By Liz Benjamin
August 29, 2014
Our report on State of Politics yesterday about a march and vigil to call out Gov. Andrew Cuomo for failing to exercise his clemency powers appears to have touched a nerve.
Minutes after we posted an item about the event, which is to be held outside the Mount Kisco home Cuomo shares with Food Network star Sandra Lee on Sept. 6 – three days before the Democratic gubernatorial primary – our phone started ringing off the hook.
On the line were members of the Senate Democratic conference and one Senate candidate whose names were listed on a flyer for the vigil as “participating or supporting.”
They were calling to make sure we knew that they had no intention of actually showing up on the governor’s doorstep to protest anything at all, though one senator did assure me that he’s very much in favor of clemency “when it’s appropriate.”
Those who went out of their way to call (either in person or via emissary) were: Sens. Jose Peralta; Liz Krueger; Gustavo Rivera (“I’m very busy in my primary campaign and in my district,” he said); and Brad Hoylman.
Also not attending: Former NYC Comptroller John Liu, who is challenging Sen. Tony Avella, an IDC member, in the Sept. 9 primary; and former Assemblyman Guillermo Linares, who called this afternoon to say that he had been asked to sign on to a letter described as “harmless” that would express support for clemency, but did not agree to participate in an event that is “clearly an attack on the governor.”
The Sept. 6 event is being supported by a number of organizations and individuals that have made clear their disappointment with Cuomo this campaign season, including NOW-NYS (which endorsed his primary opponent, Fordham Law Prof. Zephyr Teachout), the Village Independent Democrats (also backing Teachout), and Democratic gadfly/donor Bill Samuels.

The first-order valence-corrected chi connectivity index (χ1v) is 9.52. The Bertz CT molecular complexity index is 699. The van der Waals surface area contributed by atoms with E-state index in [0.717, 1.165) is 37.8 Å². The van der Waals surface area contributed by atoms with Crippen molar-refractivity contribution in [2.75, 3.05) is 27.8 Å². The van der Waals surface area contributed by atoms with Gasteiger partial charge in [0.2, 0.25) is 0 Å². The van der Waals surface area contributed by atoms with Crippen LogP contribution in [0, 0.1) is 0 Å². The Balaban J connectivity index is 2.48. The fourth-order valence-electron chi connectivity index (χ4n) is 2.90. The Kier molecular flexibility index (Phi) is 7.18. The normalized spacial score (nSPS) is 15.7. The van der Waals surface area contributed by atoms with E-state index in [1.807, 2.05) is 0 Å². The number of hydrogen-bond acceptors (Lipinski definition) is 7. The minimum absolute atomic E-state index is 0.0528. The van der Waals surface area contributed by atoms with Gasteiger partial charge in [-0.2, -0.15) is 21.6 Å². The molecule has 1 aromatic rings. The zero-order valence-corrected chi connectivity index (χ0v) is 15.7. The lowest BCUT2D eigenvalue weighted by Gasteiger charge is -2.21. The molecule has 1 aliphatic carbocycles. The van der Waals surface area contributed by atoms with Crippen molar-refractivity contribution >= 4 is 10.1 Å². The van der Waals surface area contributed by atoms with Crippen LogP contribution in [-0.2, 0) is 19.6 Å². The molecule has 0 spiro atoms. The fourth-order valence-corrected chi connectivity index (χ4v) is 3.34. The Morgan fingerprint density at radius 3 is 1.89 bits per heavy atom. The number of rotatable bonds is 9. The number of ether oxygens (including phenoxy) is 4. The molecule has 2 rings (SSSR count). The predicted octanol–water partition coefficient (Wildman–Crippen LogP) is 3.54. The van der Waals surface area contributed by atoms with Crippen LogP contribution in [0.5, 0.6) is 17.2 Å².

Several actors from the Netflix hit “Orange is the New Black” are scheduled to participate, as is “Law and Order: Criminal Intent” star Kathryn Erbe.
The vigil is being organized by Allen Roskoff, who is president of the Jim Owles Democratic Club and an outspoken – and often controversial – LGBT activist.
In a series of telephone and email conversations yesterday, Roskoff said only one person – Liu – had actually renegged on attending this event.
The others, he said, made it clear to him that they’re supportive but weren’t able to make it that night.
Roskoff also accused the governor and members of his staff of “strong arming people to not participate in a peaceful vigil for clemency” instead of “debating a primary opponent and governing the state.”
One source did say that calls had been made after our blog post appeared by “interested parties” connected to Cuomo seeking information about who planned to attend. But that source refused to name names.
Cuomo has exercised his clemency power far less than his predecessors – something that has drawn criticism from the left, including from comedian/activist Randy Credico, who is mounting a long-shot primary challenge to Cuomo this fall.
In December 2013, Cuomo issued three pardons to New Yorkers who had completed their sentences, but “whose legal status and rights were hampered by their criminal records,” according to his office.